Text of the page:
A Reflective October Hike In The Susquehanna Wetlands

A Reflective October Hike In The Susquehanna Wetlands

Susquehanna wetlands 10_2_2021-58 (23)
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October 2 will always be a sad day for me and my family. It was the day we lost my beloved sister Linda and her husband Charles in a tragic motor vehicle accident. It was four years on Saturday. It is still so hard to believe. I spent the day  hiking alone in the beautiful Susquehanna Wetlands near my home in Luzerne County and  reflecting on her life, our world travels together, her love of travel and nature and especially  her and her husband’s love of her four children. I still question why this happened, and have no answer. I do know my sister would want me to continue to live life and do the things I love to do. And one of them is hiking in the forests and woodlands of our State, Country and planet and sharing the beauty I find.  And  I seem to always find peace, and a lot of wildlife in the Susquehanna Wetlands. 

It was mostly cloudy and a seasonably cool 48 degrees when I arrived at the wetlands.  Some fog formed on the Susquehanna River, which was still high from all of the recent rains. 

After watching the river flow for a few minutes I walked into the wetlands section of the Nature preserve. Here I found there were more yellows, browns and reds appearing on the trees, shrubs and plants in the woodlands along the trail. 

The leaves on some trees and plants,  like the dogwoods and 

the Virginia creeper vines, have already turned a brilliant red

And many of the trees including the red maples and even the oaks had some of their leaves turns brown and fall to the ground.

Others, like the roundleaf greenbrier were becoming blemished and were getting a yellow tint to them. In a week or so our annual October Fall display of colors will be at it’s peak.

And many of the trees and plants have finished  producing  their fruits, berries and nuts, adding some more color to the woods in the wetlands. The bright red northern spicebush berries and

common winterberry berries  contrasted with the 

bright blue Asiatic tearthumb berries. 

There were many acorns, hazel nuts and black walnuts on the ground but many still clung to the branches of their trees.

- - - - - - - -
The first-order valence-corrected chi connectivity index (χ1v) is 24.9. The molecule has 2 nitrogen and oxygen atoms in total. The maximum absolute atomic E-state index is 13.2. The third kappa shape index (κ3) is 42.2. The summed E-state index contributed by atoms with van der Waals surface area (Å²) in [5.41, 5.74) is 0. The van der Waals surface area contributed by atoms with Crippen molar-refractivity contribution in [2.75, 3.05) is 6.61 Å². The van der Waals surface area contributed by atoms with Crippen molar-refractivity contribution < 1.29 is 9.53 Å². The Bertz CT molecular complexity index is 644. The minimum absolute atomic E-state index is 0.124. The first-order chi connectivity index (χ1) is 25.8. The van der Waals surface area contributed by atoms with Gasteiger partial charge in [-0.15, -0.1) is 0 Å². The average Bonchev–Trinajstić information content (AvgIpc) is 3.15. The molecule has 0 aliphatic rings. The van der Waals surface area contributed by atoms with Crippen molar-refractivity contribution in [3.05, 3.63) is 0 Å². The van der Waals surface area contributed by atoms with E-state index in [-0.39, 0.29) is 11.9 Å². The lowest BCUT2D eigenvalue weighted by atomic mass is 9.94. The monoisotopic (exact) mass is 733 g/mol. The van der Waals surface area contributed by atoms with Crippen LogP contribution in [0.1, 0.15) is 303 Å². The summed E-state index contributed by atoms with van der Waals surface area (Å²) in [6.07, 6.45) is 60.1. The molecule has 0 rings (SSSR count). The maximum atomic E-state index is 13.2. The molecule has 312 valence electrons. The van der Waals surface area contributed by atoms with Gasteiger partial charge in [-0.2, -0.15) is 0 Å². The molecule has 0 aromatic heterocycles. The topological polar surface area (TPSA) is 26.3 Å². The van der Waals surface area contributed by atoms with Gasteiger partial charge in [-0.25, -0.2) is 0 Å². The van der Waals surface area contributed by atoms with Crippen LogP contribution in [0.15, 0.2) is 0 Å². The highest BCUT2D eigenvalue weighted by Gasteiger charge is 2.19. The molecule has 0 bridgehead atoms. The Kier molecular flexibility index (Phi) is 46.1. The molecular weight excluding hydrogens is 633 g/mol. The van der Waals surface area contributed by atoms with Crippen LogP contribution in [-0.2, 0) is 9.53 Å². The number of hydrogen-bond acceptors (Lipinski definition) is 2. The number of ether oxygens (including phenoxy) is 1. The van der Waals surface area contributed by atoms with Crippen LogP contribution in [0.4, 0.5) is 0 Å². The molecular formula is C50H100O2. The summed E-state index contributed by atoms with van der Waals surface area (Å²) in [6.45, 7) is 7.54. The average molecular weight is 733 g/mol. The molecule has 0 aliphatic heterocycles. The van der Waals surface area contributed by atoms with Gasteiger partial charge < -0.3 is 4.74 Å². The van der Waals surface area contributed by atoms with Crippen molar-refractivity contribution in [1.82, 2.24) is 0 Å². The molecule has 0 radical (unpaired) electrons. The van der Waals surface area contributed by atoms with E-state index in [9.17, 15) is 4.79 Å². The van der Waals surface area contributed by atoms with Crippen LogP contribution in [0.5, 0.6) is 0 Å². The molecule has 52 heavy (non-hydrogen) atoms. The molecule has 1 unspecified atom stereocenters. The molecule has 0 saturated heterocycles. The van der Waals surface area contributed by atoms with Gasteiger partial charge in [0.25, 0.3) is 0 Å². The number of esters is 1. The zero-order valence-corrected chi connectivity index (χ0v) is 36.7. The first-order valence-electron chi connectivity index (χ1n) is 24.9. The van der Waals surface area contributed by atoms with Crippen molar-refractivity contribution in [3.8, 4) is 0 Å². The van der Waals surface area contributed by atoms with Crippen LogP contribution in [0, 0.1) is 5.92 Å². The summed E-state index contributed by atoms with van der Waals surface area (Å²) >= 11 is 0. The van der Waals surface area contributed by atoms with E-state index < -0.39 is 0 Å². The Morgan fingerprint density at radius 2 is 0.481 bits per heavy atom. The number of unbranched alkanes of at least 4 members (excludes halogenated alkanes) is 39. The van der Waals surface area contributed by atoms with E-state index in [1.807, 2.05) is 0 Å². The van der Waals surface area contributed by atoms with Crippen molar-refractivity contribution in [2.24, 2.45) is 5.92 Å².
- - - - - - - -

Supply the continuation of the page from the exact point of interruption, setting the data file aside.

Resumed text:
Along the trail some late blooming flowers, mainly various species of asters continued to bloom. These included purplestem asters, 

blue-wood asters, 

white-wood asters,

Panicled asters, and, one of my favorites, 

New England asters. I never realized how many different species of asters bloom in our Fall woodlands. 

There were a few other flowers still blooming in the wetlands including the interesting native white turtlehead flower,

and white snakeroot flowers. I am hoping I keep seeing all of these flowers blooming until the end of October. So far, so good, not frost yet, but this could change in  short notice, and many a year we had a few inches of snow in October. 

Once again I found  silence as I walked through the wetlands. There was no chorus of frogs, cicadas or crickets and no song birds were singing.

However, when I approached one of the many ponds and canals I heard the calls of a large flock of wood ducks as they flew off as I approached.  A few landed on a large pond and I was able to get a few photos of the ducks, including the brightly colored male, as they swam on the deep green duck weed covered waters. 

Waking to the large water fowl ponds or lakes I saw an osprey perched in a tree across the lake. 

And watched this great blue heron fly overhead.

After visiting the large ponds I hiked toward the river lands section of the nature preserve. On the way I encountered a large flock of migrating yellow-rumped warblers.   

I watched as they fed on the berries of poison ivy vines that have grown up the side of trees. I have learned many birds feed on these berries in the Winter months. 

Near the flock of yellow rumped warblers were a few tufted nuthatches. I love seeing, and hearing the songs of these birds. especially in Spring. They will remain in the wetlands all year long. 

As will the friendly black-capped chickadees. They was a small flock joining the yellow rumped warblers feeding on the poison ivy berries.